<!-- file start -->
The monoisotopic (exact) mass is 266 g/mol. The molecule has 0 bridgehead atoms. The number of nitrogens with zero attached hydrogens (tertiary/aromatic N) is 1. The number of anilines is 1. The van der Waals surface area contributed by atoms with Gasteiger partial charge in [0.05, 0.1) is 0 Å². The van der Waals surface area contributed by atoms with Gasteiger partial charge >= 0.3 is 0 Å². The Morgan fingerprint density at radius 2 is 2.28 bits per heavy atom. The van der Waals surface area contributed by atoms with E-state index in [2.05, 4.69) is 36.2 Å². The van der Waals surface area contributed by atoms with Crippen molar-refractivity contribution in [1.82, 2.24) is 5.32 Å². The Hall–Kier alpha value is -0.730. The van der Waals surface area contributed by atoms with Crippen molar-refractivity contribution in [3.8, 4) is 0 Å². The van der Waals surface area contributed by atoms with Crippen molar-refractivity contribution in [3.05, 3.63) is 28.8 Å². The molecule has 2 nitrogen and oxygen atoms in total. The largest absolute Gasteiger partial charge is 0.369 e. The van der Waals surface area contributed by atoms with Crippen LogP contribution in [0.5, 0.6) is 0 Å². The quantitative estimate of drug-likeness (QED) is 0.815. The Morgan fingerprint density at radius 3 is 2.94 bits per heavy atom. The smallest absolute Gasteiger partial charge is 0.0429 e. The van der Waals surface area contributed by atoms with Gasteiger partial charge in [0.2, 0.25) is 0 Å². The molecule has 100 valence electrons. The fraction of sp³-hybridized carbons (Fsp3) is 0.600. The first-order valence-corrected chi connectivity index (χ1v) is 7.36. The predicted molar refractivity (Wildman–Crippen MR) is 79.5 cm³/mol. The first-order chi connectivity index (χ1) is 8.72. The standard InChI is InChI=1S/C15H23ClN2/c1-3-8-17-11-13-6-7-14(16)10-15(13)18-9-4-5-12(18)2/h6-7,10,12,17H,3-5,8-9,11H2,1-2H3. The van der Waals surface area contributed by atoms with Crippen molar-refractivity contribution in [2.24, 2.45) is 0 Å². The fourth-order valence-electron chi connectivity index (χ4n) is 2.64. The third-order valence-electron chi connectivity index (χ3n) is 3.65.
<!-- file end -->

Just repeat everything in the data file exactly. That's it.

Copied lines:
The monoisotopic (exact) mass is 266 g/mol. The molecule has 0 bridgehead atoms. The number of nitrogens with zero attached hydrogens (tertiary/aromatic N) is 1. The number of anilines is 1. The van der Waals surface area contributed by atoms with Gasteiger partial charge in [0.05, 0.1) is 0 Å². The van der Waals surface area contributed by atoms with Gasteiger partial charge >= 0.3 is 0 Å². The Morgan fingerprint density at radius 2 is 2.28 bits per heavy atom. The van der Waals surface area contributed by atoms with E-state index in [2.05, 4.69) is 36.2 Å². The van der Waals surface area contributed by atoms with Crippen molar-refractivity contribution in [1.82, 2.24) is 5.32 Å². The Hall–Kier alpha value is -0.730. The van der Waals surface area contributed by atoms with Crippen molar-refractivity contribution in [3.8, 4) is 0 Å². The van der Waals surface area contributed by atoms with Crippen molar-refractivity contribution in [3.05, 3.63) is 28.8 Å². The molecule has 2 nitrogen and oxygen atoms in total. The largest absolute Gasteiger partial charge is 0.369 e. The van der Waals surface area contributed by atoms with Crippen LogP contribution in [0.5, 0.6) is 0 Å². The quantitative estimate of drug-likeness (QED) is 0.815. The Morgan fingerprint density at radius 3 is 2.94 bits per heavy atom. The smallest absolute Gasteiger partial charge is 0.0429 e. The van der Waals surface area contributed by atoms with Gasteiger partial charge in [0.2, 0.25) is 0 Å². The molecule has 100 valence electrons. The fraction of sp³-hybridized carbons (Fsp3) is 0.600. The first-order valence-corrected chi connectivity index (χ1v) is 7.36. The predicted molar refractivity (Wildman–Crippen MR) is 79.5 cm³/mol. The first-order chi connectivity index (χ1) is 8.72. The standard InChI is InChI=1S/C15H23ClN2/c1-3-8-17-11-13-6-7-14(16)10-15(13)18-9-4-5-12(18)2/h6-7,10,12,17H,3-5,8-9,11H2,1-2H3. The van der Waals surface area contributed by atoms with Crippen molar-refractivity contribution in [2.24, 2.45) is 0 Å². The fourth-order valence-electron chi connectivity index (χ4n) is 2.64. The third-order valence-electron chi connectivity index (χ3n) is 3.65.